Kartik Audhkhasi

Kartik Audhkhasi is a Research Scientist in the Speech Group at Google. His research interests include automatic speech recognition, neural networks, and machine learning. Kartik received his Ph.D. in Electrical Engineering from University of Southern California, USA in 2014. He was a Research Staff Member in the Speech Group at IBM Research AI from 2014 to 2020.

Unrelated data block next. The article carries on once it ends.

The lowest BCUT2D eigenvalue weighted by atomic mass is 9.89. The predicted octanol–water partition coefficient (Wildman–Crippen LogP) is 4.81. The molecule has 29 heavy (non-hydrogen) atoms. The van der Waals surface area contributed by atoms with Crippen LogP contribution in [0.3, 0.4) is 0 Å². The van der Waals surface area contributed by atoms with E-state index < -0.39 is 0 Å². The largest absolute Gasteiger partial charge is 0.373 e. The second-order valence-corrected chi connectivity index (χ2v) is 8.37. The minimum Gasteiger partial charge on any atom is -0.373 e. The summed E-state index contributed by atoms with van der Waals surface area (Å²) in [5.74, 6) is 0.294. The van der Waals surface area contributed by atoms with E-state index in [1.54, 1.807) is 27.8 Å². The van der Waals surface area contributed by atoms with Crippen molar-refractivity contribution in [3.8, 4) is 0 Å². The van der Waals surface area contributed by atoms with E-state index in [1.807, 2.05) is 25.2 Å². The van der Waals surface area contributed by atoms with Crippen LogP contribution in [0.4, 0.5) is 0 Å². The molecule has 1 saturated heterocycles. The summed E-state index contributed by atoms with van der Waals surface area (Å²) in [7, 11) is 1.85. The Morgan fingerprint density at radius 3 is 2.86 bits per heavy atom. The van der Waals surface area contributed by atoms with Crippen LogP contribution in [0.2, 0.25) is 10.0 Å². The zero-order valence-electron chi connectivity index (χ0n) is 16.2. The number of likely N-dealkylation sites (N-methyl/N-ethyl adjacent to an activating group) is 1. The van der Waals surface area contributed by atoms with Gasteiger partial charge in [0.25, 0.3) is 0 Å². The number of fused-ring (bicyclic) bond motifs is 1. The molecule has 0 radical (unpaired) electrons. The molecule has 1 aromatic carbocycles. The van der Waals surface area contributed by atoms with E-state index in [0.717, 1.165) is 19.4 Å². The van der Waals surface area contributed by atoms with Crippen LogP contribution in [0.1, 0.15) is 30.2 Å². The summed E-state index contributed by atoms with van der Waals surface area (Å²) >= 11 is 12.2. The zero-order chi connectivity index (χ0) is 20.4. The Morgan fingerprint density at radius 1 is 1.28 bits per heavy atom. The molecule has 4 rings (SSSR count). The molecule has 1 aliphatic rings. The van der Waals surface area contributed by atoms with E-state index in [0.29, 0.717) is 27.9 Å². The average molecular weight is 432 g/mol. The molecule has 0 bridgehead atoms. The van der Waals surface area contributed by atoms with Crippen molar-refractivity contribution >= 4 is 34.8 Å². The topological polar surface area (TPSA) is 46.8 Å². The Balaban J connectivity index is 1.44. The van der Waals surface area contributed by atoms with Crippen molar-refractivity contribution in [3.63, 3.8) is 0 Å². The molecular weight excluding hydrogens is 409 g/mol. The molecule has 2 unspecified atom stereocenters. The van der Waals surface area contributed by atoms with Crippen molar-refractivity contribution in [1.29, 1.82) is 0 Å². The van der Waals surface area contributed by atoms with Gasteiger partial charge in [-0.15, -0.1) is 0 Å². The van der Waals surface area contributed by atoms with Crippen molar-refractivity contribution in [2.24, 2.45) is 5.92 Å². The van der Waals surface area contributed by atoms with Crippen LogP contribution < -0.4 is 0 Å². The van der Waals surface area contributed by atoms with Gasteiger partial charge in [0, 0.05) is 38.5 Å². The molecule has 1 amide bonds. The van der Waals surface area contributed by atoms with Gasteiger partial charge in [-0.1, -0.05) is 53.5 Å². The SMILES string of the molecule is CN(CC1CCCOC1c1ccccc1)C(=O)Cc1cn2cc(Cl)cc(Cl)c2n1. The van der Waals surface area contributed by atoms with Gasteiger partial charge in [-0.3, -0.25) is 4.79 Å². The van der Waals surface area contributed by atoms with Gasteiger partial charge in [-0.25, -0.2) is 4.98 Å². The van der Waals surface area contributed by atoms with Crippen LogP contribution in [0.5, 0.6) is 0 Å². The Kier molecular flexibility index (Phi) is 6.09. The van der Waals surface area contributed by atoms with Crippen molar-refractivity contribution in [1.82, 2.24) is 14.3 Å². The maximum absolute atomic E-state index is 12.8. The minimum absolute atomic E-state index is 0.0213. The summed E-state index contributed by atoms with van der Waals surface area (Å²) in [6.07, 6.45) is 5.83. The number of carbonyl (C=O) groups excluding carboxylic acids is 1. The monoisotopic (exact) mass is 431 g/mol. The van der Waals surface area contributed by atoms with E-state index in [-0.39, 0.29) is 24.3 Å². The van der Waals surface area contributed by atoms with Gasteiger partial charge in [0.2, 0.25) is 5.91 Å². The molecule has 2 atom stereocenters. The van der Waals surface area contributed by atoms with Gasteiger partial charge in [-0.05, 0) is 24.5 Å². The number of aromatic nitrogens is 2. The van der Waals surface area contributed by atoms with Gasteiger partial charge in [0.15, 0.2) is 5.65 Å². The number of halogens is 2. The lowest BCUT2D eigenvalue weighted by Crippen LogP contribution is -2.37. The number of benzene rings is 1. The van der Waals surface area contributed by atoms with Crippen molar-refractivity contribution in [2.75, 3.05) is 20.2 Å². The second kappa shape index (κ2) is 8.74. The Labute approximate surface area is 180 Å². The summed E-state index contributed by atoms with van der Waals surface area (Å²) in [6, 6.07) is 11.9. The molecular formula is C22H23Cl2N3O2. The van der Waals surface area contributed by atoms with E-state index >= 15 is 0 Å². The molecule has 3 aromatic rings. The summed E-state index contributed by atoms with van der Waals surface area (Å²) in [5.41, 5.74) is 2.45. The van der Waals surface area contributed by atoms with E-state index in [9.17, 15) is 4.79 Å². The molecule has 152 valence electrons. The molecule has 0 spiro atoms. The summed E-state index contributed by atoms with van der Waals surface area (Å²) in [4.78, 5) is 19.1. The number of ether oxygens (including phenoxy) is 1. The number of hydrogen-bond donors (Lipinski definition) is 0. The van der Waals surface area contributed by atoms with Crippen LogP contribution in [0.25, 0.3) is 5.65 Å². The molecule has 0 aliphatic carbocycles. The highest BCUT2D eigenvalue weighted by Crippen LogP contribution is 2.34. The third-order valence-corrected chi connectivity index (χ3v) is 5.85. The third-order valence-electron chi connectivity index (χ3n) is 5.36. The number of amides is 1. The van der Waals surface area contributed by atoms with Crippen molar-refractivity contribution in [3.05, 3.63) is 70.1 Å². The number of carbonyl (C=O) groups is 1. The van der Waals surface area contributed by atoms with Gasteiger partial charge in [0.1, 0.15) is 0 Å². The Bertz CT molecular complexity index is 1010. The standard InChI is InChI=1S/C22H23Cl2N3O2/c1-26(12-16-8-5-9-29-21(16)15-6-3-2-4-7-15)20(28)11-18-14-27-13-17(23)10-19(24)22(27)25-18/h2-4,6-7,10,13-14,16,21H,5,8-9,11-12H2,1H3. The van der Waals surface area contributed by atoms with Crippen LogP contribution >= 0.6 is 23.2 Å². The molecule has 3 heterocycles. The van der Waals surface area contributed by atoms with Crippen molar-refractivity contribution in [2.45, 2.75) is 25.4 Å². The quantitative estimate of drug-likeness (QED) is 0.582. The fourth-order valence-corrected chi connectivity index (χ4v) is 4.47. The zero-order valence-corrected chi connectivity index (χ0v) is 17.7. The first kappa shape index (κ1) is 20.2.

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    Preview abstract Hard and soft distillation are two popular approaches for knowledge distillation from a teacher to student ASR model. Despite soft distillation being better than hard distillation, it has several limitations. First, training convergence depends on the match between the teacher and student alignments. Second, soft distillation suffers quality regressions when using teacher and student models with different architectures. Third, in case of non-causal teacher models, soft distillation requires tuning of the shift in teacher alignments to the right. Finally, soft distillation requires both the teacher and student models to have the same temporal sampling rates. In this work, we propose a novel knowledge distillation method for RNN-T models that tackles limitations of both hard and soft distillation approaches. We call our method Full-sum distillation, which simply distills the sequence posterior probability of the teacher model to the student model. Thus, this method does not depend directly on the noisy labels to distill knowledge as well as it does not depend on time dimension. We also propose a variant of Full-sum distillation to distill the sequence discriminative knowledge of the teacher model to the student model to further improve performance. Using full-sum distillation, we achieve significant improvements when training with strong and weak teacher models on public data as well as on in-house production data. View details